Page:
Eva Longoria Takes 'Full Responsibility' After Being Criticized Over Black and Latina Voter Comments

Eva Longoria
JIM WATSON/AFP via Getty Images

The actress and activist once again apologized and clarified her comments about Latinas being the 'real heroines of the election.'

Eva Longoria is "takes full responsibility" over her recent comments she made about Latinas being the "real heroines of the election," which many took to be dismissive of Black women.

On Wednesday's episode of the Pod Is a Woman podcast, Longoria told hosts Alejandra Campoverdi, Darienne Page and Johanna Maska that she misspoke and it wasn't her intention to offend anyone for her comments after Joe Biden was elected President of the United States.

"I really recognize the harm I caused. I know words matter. I know this and I know better. I take full responsibility," she expressed. "So when I got that barrage of backlash I was like, 'Yep, you’re right.' And I’m doing the work to repair the harm."

She clarified that she was "trying to say Latinas, meaning women from the Latino community, because men did not show up like women did." "I want to make sure that I use this opportunity for solidarity building, like deep solidarity that’s rooted in deep conversations," she added. 

Longoria promised to be better and do better, acknowledging that it "stabbed my heart to know that I contributed to the pain that Black women feel everyday of there's a collective exhaustion of being erased. And I get that and I should not have erased them in this moment."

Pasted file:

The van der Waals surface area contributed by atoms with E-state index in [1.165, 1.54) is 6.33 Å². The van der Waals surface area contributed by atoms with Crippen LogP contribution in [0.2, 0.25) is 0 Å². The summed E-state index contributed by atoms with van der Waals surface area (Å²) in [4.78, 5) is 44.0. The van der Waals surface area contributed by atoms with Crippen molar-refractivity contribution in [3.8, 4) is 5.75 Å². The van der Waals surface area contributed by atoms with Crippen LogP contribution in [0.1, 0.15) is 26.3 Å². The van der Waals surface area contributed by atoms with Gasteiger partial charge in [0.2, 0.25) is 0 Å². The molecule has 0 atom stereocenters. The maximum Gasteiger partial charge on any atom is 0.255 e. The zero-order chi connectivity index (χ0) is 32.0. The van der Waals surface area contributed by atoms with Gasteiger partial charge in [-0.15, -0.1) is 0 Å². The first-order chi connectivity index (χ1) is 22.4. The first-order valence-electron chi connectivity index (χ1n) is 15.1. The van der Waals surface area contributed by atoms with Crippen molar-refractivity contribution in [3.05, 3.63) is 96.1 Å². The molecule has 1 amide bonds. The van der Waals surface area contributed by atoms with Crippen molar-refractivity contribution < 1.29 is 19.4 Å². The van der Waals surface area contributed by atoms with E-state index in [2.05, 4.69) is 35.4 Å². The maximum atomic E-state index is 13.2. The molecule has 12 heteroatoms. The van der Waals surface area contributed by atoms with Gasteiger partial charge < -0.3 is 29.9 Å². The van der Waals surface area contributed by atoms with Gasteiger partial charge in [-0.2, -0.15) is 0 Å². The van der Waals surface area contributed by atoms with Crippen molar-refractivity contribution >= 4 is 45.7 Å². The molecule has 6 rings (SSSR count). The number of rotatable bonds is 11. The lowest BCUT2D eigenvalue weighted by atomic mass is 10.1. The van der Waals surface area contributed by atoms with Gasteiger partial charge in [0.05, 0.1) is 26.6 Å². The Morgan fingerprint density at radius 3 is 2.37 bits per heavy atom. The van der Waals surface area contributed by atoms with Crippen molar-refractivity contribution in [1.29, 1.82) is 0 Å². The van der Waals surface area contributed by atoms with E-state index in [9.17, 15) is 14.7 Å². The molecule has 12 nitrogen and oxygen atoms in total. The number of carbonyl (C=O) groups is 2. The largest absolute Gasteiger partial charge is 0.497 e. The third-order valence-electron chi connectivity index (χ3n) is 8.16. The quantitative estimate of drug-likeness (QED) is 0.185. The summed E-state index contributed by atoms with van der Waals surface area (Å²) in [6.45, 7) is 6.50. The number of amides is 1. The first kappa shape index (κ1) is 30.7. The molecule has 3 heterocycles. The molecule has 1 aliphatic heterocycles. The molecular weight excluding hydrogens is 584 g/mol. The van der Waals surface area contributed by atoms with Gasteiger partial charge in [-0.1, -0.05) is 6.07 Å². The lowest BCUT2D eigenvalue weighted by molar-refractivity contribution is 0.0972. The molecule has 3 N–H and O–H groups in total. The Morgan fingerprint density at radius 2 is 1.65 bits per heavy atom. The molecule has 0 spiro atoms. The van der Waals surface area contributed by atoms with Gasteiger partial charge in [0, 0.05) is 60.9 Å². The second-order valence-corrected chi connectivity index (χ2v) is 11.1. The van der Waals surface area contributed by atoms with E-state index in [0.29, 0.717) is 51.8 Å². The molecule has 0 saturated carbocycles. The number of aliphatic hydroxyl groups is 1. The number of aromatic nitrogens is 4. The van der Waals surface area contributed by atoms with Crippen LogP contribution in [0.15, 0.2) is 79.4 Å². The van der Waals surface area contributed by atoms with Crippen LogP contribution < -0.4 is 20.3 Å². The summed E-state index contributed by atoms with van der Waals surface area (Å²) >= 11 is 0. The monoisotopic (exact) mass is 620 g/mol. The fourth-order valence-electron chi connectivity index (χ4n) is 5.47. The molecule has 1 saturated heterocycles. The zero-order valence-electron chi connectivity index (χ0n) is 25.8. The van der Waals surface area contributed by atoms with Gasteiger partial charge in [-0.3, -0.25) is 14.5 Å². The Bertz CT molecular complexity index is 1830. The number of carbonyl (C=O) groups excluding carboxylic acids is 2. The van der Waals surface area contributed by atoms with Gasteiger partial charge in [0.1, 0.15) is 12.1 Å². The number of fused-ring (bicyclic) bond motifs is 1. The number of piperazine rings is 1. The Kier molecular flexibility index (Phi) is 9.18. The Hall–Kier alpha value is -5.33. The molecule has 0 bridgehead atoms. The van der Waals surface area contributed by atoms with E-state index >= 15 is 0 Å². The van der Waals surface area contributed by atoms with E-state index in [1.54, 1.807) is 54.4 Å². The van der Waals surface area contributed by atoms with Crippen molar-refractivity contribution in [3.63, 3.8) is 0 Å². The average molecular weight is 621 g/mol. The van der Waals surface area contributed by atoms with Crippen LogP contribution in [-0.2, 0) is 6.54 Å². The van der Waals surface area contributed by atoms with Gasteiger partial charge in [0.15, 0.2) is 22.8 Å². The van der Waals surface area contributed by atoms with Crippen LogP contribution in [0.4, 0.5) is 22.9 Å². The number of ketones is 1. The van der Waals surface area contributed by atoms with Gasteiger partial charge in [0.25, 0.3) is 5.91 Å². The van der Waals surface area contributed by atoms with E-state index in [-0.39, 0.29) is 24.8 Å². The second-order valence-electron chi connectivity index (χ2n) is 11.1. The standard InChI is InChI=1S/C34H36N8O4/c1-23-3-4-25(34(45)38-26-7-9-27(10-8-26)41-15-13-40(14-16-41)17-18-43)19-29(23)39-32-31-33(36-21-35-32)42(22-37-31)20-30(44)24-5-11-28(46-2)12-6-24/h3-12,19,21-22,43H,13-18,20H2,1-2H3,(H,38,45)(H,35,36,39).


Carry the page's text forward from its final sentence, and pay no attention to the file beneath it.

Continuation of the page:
The multi-talented star first received backlash after a conversation with MSNBC's Ari Melber on Sunday, in which she said, "women of color showed up in big ways."

"Of course, you saw in Georgia what Black women have done, but Latina women were the real heroines here," she continued. "Beating men in turnout in every state and voting Biden-Harris at an average rate of close to 3 to 1. And that wasn't surprising to us."

While with the Pod Is a Women hosts, she admitted that she shouldn't have said the word "but." "And I said 'but' at the end of the sentence. I don't know why," she said. "There's no but. That's it. We stand on the shoulders of Black women."

According to the Washington Post, 90% of Black women voted for president-elect Biden nationwide compared to 69% of Latinas.

She first apologized on Tuesday when she spoke on The Reid Out with Joy Reid, stating that in her effort to celebrate Latina turnout, "I diminished the importance of the Black women's vote in this election. And what I said was wrong."

"It is a fact that African American women showed up in record numbers and brought us to victory. They saved this country," she added. "And I recognize the harm that my words caused. If we’ve learned anything from this administration is that words matter. So I take full responsibility for that mistake."

Longoria, meanwhile, has been celebrating Biden's projected win on her social media.

"The joy I see in the streets fills my heart with so much love! We are celebrating democracy and everyone is invited to the party!! 🇺🇸," she wrote.

For more on Longoria and her activism, see below.